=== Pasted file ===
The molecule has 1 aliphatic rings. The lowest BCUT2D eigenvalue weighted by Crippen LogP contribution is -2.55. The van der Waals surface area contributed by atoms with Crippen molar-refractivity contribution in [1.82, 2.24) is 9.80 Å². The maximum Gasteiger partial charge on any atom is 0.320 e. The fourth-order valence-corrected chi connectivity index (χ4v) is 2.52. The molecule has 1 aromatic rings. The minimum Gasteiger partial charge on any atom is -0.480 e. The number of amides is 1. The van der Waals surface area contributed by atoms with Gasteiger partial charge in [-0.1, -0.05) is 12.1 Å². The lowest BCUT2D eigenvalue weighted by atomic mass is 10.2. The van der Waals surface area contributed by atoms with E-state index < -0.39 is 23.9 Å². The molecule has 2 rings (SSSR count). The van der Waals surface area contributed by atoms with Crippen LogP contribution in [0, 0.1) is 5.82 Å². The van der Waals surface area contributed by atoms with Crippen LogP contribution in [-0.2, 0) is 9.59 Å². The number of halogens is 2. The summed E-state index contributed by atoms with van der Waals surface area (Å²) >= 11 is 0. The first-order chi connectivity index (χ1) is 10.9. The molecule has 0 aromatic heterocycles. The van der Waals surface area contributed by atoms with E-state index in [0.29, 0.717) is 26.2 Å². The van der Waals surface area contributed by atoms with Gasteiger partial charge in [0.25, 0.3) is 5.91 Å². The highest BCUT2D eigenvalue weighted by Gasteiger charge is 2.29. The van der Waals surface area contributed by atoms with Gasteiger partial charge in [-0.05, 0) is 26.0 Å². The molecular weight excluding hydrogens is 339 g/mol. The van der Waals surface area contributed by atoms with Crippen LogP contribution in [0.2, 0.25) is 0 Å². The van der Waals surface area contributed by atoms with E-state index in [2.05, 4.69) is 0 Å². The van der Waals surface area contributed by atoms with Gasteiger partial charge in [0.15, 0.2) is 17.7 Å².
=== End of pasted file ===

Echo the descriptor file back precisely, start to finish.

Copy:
The molecule has 1 aliphatic rings. The lowest BCUT2D eigenvalue weighted by Crippen LogP contribution is -2.55. The van der Waals surface area contributed by atoms with Crippen molar-refractivity contribution in [1.82, 2.24) is 9.80 Å². The maximum Gasteiger partial charge on any atom is 0.320 e. The fourth-order valence-corrected chi connectivity index (χ4v) is 2.52. The molecule has 1 aromatic rings. The minimum Gasteiger partial charge on any atom is -0.480 e. The number of amides is 1. The van der Waals surface area contributed by atoms with Gasteiger partial charge in [-0.1, -0.05) is 12.1 Å². The lowest BCUT2D eigenvalue weighted by atomic mass is 10.2. The van der Waals surface area contributed by atoms with E-state index < -0.39 is 23.9 Å². The molecule has 2 rings (SSSR count). The van der Waals surface area contributed by atoms with Crippen LogP contribution in [0, 0.1) is 5.82 Å². The van der Waals surface area contributed by atoms with Crippen LogP contribution in [-0.2, 0) is 9.59 Å². The number of halogens is 2. The summed E-state index contributed by atoms with van der Waals surface area (Å²) >= 11 is 0. The first-order chi connectivity index (χ1) is 10.9. The molecule has 0 aromatic heterocycles. The van der Waals surface area contributed by atoms with E-state index in [0.29, 0.717) is 26.2 Å². The van der Waals surface area contributed by atoms with Gasteiger partial charge in [0.25, 0.3) is 5.91 Å². The highest BCUT2D eigenvalue weighted by Gasteiger charge is 2.29. The van der Waals surface area contributed by atoms with Gasteiger partial charge in [-0.05, 0) is 26.0 Å². The molecular weight excluding hydrogens is 339 g/mol. The van der Waals surface area contributed by atoms with Crippen LogP contribution in [0.2, 0.25) is 0 Å². The van der Waals surface area contributed by atoms with E-state index in [2.05, 4.69) is 0 Å². The van der Waals surface area contributed by atoms with Gasteiger partial charge in [0.15, 0.2) is 17.7 Å².